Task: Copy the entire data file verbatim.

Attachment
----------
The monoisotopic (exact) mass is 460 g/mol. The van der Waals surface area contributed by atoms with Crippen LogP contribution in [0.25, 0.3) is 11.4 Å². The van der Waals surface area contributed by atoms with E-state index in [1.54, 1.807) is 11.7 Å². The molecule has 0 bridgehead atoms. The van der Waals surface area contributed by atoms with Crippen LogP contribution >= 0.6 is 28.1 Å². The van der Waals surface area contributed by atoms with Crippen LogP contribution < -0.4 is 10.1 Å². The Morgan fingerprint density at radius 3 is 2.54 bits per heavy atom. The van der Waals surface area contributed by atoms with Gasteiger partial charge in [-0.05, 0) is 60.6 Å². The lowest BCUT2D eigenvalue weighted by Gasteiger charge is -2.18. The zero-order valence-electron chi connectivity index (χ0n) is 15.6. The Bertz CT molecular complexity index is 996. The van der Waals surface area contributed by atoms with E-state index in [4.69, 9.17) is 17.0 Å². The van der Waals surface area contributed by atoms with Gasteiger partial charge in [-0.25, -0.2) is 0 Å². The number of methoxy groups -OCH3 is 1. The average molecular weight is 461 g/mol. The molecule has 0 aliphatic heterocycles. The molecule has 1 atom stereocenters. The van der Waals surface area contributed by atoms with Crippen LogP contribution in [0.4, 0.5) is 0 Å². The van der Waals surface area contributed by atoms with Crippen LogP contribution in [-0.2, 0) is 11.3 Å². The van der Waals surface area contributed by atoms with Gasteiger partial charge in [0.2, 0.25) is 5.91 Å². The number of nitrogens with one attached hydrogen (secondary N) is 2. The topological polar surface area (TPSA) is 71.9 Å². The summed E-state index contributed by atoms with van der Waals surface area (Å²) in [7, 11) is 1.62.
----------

The monoisotopic (exact) mass is 460 g/mol. The van der Waals surface area contributed by atoms with Crippen LogP contribution in [0.25, 0.3) is 11.4 Å². The van der Waals surface area contributed by atoms with E-state index in [1.54, 1.807) is 11.7 Å². The molecule has 0 bridgehead atoms. The van der Waals surface area contributed by atoms with Crippen LogP contribution >= 0.6 is 28.1 Å². The van der Waals surface area contributed by atoms with Crippen LogP contribution < -0.4 is 10.1 Å². The Morgan fingerprint density at radius 3 is 2.54 bits per heavy atom. The van der Waals surface area contributed by atoms with Gasteiger partial charge in [-0.05, 0) is 60.6 Å². The lowest BCUT2D eigenvalue weighted by Gasteiger charge is -2.18. The zero-order valence-electron chi connectivity index (χ0n) is 15.6. The Bertz CT molecular complexity index is 996. The van der Waals surface area contributed by atoms with E-state index in [4.69, 9.17) is 17.0 Å². The van der Waals surface area contributed by atoms with Gasteiger partial charge in [-0.25, -0.2) is 0 Å². The number of methoxy groups -OCH3 is 1. The average molecular weight is 461 g/mol. The molecule has 0 aliphatic heterocycles. The molecule has 1 atom stereocenters. The van der Waals surface area contributed by atoms with Crippen LogP contribution in [0.4, 0.5) is 0 Å². The van der Waals surface area contributed by atoms with Crippen LogP contribution in [-0.2, 0) is 11.3 Å². The van der Waals surface area contributed by atoms with Gasteiger partial charge in [0.2, 0.25) is 5.91 Å². The number of nitrogens with one attached hydrogen (secondary N) is 2. The topological polar surface area (TPSA) is 71.9 Å². The summed E-state index contributed by atoms with van der Waals surface area (Å²) in [7, 11) is 1.62.